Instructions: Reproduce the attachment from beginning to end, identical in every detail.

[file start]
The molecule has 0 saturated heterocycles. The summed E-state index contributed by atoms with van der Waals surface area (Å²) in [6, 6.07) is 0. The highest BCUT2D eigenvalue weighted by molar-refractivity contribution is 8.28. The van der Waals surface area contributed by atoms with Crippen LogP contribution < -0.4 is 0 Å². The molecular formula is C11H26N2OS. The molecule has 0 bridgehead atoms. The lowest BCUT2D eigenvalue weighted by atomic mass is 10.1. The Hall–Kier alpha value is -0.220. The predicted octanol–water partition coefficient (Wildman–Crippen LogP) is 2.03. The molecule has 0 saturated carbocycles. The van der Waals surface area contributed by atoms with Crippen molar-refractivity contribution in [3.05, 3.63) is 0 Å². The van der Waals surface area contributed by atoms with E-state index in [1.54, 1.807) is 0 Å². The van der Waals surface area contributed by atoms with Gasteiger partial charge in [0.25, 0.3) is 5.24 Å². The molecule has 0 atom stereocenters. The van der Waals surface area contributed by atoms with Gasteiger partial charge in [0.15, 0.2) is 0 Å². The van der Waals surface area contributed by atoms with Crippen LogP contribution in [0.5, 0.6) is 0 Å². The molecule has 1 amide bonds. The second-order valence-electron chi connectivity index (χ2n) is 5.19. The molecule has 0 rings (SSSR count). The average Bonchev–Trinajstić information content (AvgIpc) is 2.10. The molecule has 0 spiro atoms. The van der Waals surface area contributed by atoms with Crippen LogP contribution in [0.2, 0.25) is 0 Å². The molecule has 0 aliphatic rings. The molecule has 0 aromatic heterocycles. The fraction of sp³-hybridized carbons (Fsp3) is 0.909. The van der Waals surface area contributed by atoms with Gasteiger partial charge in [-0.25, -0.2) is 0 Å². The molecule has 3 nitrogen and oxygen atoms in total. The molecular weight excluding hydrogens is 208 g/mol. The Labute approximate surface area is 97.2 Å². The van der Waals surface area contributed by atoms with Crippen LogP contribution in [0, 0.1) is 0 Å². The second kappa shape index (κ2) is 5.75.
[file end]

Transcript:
The molecule has 0 saturated heterocycles. The summed E-state index contributed by atoms with van der Waals surface area (Å²) in [6, 6.07) is 0. The highest BCUT2D eigenvalue weighted by molar-refractivity contribution is 8.28. The van der Waals surface area contributed by atoms with Crippen LogP contribution < -0.4 is 0 Å². The molecular formula is C11H26N2OS. The molecule has 0 bridgehead atoms. The lowest BCUT2D eigenvalue weighted by atomic mass is 10.1. The Hall–Kier alpha value is -0.220. The predicted octanol–water partition coefficient (Wildman–Crippen LogP) is 2.03. The molecule has 0 saturated carbocycles. The van der Waals surface area contributed by atoms with Crippen molar-refractivity contribution in [3.05, 3.63) is 0 Å². The van der Waals surface area contributed by atoms with E-state index in [1.54, 1.807) is 0 Å². The van der Waals surface area contributed by atoms with Gasteiger partial charge in [0.25, 0.3) is 5.24 Å². The molecule has 0 atom stereocenters. The van der Waals surface area contributed by atoms with Gasteiger partial charge in [0.15, 0.2) is 0 Å². The van der Waals surface area contributed by atoms with Crippen LogP contribution in [0.5, 0.6) is 0 Å². The molecule has 1 amide bonds. The second-order valence-electron chi connectivity index (χ2n) is 5.19. The molecule has 0 rings (SSSR count). The average Bonchev–Trinajstić information content (AvgIpc) is 2.10. The molecule has 0 spiro atoms. The van der Waals surface area contributed by atoms with Crippen LogP contribution in [0.2, 0.25) is 0 Å². The molecule has 0 aliphatic rings. The molecule has 0 aromatic heterocycles. The fraction of sp³-hybridized carbons (Fsp3) is 0.909. The van der Waals surface area contributed by atoms with Gasteiger partial charge in [-0.25, -0.2) is 0 Å². The molecule has 3 nitrogen and oxygen atoms in total. The molecular weight excluding hydrogens is 208 g/mol. The Labute approximate surface area is 97.2 Å². The van der Waals surface area contributed by atoms with Crippen LogP contribution in [0, 0.1) is 0 Å². The second kappa shape index (κ2) is 5.75.